I’ve never looked at it in terms of a coming of age story but now that you mention it, that does make sense and adds a new dimension to the show. I’m rather glad to see a positive connotation to that line because I really was tired of it by the end. Though using a character like Satomi, who’s got all the depth of a metal sheet, to deliver that line may not have been the best idea. She seems to have been designated as the love interest and developed little beyond that point. Thank you for sharing your views; now I’ve got something to think about.

      Liked by 1 person

      • Elisabeth O'Neill says:

        No problem, it’s a pleasure ^^ And yeah I agree, poor Satomi, and all her fellow female love interests who have being sweet, kind and fanciable as their sole function in a narrative.

        Liked by 1 person

  5. Anjim 2.0 says:

    I love Shinichi character developement

    Liked by 1 person

  6. Adam says:

    I agree with a lot of what’s been said. I do think the female characters were underdeveloped, but in many ways I felt most of the characters primarily existed to set the stage for Shinichi and Migi to grow as characters, and explore interesting ideas.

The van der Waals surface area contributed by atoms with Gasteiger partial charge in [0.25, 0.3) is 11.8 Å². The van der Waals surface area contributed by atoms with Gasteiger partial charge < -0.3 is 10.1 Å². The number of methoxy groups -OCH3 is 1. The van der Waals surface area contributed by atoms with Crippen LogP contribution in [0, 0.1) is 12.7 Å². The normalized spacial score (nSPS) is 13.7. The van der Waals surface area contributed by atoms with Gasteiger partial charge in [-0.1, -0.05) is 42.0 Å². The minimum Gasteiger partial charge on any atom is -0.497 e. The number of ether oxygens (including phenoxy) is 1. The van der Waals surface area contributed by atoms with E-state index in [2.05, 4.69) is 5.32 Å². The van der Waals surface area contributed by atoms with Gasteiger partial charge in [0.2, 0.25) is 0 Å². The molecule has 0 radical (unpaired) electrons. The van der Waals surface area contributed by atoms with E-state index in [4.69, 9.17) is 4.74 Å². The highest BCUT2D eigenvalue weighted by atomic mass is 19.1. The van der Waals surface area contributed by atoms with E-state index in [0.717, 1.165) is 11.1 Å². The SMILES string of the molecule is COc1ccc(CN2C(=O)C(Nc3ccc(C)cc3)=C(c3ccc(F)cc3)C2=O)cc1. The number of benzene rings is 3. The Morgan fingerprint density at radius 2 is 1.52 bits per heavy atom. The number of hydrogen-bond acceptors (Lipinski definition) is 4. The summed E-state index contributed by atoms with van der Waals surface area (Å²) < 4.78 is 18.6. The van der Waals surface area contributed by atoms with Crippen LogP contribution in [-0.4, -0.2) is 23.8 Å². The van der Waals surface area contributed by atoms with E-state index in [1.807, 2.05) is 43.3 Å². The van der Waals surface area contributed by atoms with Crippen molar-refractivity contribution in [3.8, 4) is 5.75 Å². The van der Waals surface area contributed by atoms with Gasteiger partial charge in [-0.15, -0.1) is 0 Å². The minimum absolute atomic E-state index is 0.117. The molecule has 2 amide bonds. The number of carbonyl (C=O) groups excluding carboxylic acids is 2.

In many ways I feel like this story may have intentionally kept other aspects minimal, so that the focus would remain on the two protagonists, and the underlying questions and ideas being explored.
    I agree that there is a strong coming of age aspect to the story, both in the metaphorical transformation, the way that Shinichi becomes more powerful, more independent, and has to make difficult choices without the benefit of a clear “right” choice, echoing the ambiguity that often exists in an adult’s independent and imperfect life.
    At first I wondered if strengthening the weak points mentioned would dilute the story, but then I remember that there are plenty of stories where strong characters are only briefly on camera, but in those moments they establish themselves as rich and complex enough to warrant their own story.